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February 12, 2015

Black-History Museums Struggle but Find Ways to Survive

USA Today looked at the financial challenges facing several museums devoted to African-American history and the steps some have taken to preserve their mission to educate new generations about slavery and the civil rights movement.

With few visitors, the Greenville Cultural Exchange Center in South Carolina focuses on research, collecting artifacts and documents related to the contributions of African-Americans to the town. Cincinnati's Underground Railroad Freedom Center nearly closed due to a multimillion-dollar deficit but survived by combining with other institutions in the city and expanding its offerings to include modern-day slavery.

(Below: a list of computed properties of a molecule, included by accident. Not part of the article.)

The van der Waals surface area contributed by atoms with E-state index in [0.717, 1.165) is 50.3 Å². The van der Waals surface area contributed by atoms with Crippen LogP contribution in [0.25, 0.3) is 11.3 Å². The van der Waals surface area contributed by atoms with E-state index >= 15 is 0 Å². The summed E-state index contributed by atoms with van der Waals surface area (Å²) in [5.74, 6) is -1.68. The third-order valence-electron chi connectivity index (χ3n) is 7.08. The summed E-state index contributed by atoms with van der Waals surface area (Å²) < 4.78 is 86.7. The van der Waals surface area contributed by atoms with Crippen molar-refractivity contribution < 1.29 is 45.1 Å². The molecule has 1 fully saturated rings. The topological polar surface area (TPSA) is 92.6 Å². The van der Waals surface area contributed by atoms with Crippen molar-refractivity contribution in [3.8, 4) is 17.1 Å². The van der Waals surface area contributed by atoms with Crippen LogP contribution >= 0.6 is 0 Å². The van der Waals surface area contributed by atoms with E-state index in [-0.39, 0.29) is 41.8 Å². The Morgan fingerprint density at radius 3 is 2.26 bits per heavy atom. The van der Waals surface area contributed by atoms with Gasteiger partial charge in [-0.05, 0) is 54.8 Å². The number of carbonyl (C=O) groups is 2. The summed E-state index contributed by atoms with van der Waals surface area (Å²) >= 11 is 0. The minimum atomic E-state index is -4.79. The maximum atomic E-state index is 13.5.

The International Civil Rights Center and Museum, located at a former Greensboro, N.C., lunch counter where desegregation protests made national news in 1960, had to borrow $1.5-million from the city in 2013 and was the subject of a municipal takeover bid last year. Earl Jones, the museum's co-founder, said that since taking the loan the institution has raised $600,000 and drew 71,000 visitors last year.